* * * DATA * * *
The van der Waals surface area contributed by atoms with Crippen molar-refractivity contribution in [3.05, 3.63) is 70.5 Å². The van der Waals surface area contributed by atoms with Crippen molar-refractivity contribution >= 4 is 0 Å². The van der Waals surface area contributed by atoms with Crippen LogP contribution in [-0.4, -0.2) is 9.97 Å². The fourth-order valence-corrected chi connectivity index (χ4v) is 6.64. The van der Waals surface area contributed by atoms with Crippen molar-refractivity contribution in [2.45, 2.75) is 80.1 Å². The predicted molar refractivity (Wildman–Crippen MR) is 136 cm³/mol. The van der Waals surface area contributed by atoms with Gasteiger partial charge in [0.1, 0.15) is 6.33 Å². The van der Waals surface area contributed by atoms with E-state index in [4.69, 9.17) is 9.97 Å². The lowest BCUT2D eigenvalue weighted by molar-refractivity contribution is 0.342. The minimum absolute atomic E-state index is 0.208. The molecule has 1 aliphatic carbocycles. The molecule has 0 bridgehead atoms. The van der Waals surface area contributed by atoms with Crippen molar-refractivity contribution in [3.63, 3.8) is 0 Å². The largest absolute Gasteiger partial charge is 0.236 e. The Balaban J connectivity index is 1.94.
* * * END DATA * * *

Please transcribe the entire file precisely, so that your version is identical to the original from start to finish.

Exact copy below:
The van der Waals surface area contributed by atoms with Crippen molar-refractivity contribution in [3.05, 3.63) is 70.5 Å². The van der Waals surface area contributed by atoms with Crippen molar-refractivity contribution >= 4 is 0 Å². The van der Waals surface area contributed by atoms with Crippen LogP contribution in [-0.4, -0.2) is 9.97 Å². The fourth-order valence-corrected chi connectivity index (χ4v) is 6.64. The van der Waals surface area contributed by atoms with Crippen molar-refractivity contribution in [2.45, 2.75) is 80.1 Å². The predicted molar refractivity (Wildman–Crippen MR) is 136 cm³/mol. The van der Waals surface area contributed by atoms with Gasteiger partial charge in [0.1, 0.15) is 6.33 Å². The van der Waals surface area contributed by atoms with E-state index in [4.69, 9.17) is 9.97 Å². The lowest BCUT2D eigenvalue weighted by molar-refractivity contribution is 0.342. The minimum absolute atomic E-state index is 0.208. The molecule has 1 aliphatic carbocycles. The molecule has 0 bridgehead atoms. The van der Waals surface area contributed by atoms with Crippen molar-refractivity contribution in [3.63, 3.8) is 0 Å². The largest absolute Gasteiger partial charge is 0.236 e. The Balaban J connectivity index is 1.94.